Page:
Saturday, November 25, 2017


The Software Economy’s unquenchable thirst for data



by Iain Chidgey, VP and General Manager International at Delphix 

We live in a world where software is everywhere. It underlies almost every aspect of our personal and professional lives. Cloud connectivity, omnipresent networks and connected devices have transformed how we do mundane tasks. What used to take weeks and days, now takes minutes and seconds. As the pace of change has accelerated, it’s placed businesses under immense pressure.

The continuous innovation and updates that we see in mobile apps is now being demanded in the enterprise. There is a move away from feature-heavy products for the masses to highly personalised, on-demand experiences. Speed is critical to survival and high-quality applications need to be brought to market faster than ever before.

As all organisations seek to become software companies in a bid to remain competitive, there has been a race to move towards the cloud, embrace agile methodologies and adapt DevOps practices. Yet, there are a number of areas in which businesses feel constrained in this Software Economy.

Keeping control and managing vast volumes of data has become a big issue for companies. IDC predicts that by 2025, the volume of global data will grow to be ten times what it is today. Enterprise data is expected to grow even faster, increasing nearly 25-fold in ten years.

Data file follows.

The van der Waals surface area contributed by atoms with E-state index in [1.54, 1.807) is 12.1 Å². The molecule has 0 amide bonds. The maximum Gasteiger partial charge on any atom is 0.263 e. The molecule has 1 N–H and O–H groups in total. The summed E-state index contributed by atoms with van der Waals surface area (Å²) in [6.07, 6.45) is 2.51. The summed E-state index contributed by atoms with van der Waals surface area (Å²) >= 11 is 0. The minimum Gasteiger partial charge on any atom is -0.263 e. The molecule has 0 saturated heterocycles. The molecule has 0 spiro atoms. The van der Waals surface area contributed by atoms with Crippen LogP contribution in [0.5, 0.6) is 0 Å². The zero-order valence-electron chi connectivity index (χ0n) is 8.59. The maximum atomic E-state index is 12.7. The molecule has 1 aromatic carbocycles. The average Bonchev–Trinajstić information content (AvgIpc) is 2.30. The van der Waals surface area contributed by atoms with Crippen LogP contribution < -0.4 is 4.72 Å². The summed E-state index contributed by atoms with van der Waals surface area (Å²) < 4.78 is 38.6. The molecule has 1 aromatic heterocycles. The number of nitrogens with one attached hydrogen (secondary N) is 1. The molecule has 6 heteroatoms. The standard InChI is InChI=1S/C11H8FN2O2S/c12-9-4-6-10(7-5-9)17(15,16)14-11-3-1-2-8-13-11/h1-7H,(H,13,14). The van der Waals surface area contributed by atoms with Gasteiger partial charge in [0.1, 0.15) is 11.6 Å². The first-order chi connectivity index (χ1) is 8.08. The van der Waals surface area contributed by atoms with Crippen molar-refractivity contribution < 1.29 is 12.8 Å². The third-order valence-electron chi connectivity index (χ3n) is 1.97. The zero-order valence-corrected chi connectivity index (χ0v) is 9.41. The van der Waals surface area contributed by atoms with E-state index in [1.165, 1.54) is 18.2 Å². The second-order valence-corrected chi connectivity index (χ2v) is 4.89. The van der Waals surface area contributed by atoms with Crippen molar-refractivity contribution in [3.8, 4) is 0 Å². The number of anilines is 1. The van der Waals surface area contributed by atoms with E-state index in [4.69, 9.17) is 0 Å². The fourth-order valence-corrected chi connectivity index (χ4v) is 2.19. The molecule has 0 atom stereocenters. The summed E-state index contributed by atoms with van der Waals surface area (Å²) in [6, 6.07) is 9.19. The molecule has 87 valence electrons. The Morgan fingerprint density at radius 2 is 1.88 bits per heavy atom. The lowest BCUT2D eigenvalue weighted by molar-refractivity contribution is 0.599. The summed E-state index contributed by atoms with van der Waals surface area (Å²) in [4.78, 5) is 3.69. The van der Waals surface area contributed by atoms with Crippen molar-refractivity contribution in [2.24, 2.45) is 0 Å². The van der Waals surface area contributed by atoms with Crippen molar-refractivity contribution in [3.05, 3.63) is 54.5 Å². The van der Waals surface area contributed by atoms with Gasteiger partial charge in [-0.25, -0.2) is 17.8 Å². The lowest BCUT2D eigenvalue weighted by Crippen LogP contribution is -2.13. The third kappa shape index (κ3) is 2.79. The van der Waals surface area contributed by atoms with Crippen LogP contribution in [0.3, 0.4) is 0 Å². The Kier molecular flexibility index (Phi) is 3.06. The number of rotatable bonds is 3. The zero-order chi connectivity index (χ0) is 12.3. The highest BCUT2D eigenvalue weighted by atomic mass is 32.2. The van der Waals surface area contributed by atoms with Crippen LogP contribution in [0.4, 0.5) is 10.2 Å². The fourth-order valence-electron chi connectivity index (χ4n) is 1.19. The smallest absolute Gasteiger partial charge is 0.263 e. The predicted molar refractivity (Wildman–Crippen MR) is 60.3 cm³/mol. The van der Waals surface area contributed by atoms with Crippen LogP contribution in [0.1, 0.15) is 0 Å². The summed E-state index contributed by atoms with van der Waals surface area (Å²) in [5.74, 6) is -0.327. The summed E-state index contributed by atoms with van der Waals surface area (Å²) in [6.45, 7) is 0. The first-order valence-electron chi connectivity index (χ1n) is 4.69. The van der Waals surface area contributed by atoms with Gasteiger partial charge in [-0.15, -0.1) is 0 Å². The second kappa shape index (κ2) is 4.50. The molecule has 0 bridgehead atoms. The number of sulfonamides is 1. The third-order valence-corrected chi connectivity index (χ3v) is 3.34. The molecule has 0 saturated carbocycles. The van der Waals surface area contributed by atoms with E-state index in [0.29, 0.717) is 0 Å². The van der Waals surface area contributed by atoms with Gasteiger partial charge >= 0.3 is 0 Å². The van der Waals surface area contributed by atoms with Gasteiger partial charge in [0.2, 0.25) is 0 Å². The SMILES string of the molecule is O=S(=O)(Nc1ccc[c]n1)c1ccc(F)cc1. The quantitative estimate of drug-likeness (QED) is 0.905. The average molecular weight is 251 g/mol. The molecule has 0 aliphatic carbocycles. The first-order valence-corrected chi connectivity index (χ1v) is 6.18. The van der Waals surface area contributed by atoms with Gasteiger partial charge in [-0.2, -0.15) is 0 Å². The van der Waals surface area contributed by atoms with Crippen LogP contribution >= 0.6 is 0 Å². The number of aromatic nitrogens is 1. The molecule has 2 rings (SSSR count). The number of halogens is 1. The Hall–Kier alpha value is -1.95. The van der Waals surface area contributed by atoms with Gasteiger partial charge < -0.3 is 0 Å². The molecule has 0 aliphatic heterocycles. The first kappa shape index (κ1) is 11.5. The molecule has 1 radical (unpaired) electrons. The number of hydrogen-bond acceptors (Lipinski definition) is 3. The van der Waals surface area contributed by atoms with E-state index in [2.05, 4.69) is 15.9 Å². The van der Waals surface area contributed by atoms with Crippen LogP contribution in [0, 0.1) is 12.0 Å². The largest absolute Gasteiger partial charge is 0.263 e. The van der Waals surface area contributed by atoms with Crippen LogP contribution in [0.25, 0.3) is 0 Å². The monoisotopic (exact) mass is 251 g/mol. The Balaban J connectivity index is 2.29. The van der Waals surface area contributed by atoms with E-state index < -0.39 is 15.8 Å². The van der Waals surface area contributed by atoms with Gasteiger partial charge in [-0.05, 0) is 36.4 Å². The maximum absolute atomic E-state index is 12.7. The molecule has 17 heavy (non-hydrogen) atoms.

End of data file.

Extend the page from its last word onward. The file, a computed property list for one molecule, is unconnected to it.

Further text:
On top of all of this, businesses also have to contend with scrupulous regulations in relation to data. The EU’s General Data Protection Regulation (GDPR) and the Data Protection Bill are set to be introduced next year and introduce stringent controls over how data is used, processed and stored.

 

More data, more problems

Data can hold huge potential value, but realising that value is extremely hard. An enterprise company has hundreds, even thousands, of databases held in multiple locations. Often extracting and delivering this data securely requires a manual process by highly skilled people. One that takes days, weeks or even months to do.

This was demonstrated in our recent survey of financial executives exploring the main barriers to compliance, which revealed over half (59 per cent) see ‘data delivery’ as a number-one challenge to their day-to-day operations.

The core problem is not data itself, but data friction. The size and complexity of data conflicts with the need to access data faster and more often. Data is now stored across multiple places, on premise, in public and private clouds. The promise of continuous innovation hangs on businesses’ ability to make data freely accessible to the people that need it to drive important decisions.

Data as a discipline has largely been ignored for decades. The operations that surround data have become the weakest link. Yet, ironically, data is the most critical asset to survival. In a software economy, organisations must reduce data friction if they are able to deal with the immense pressure to move faster.

Reducing data friction starts with bringing two key audiences together as one team. The first group is data operators that are responsible for infrastructure, security, and maintenance. This includes DBAs, security and compliance and system administrators.

The second group is the data consumers. This includes developers, testers, data scientists and analysts that are responsible for using data to drive new projects and innovation.

 

What can be done?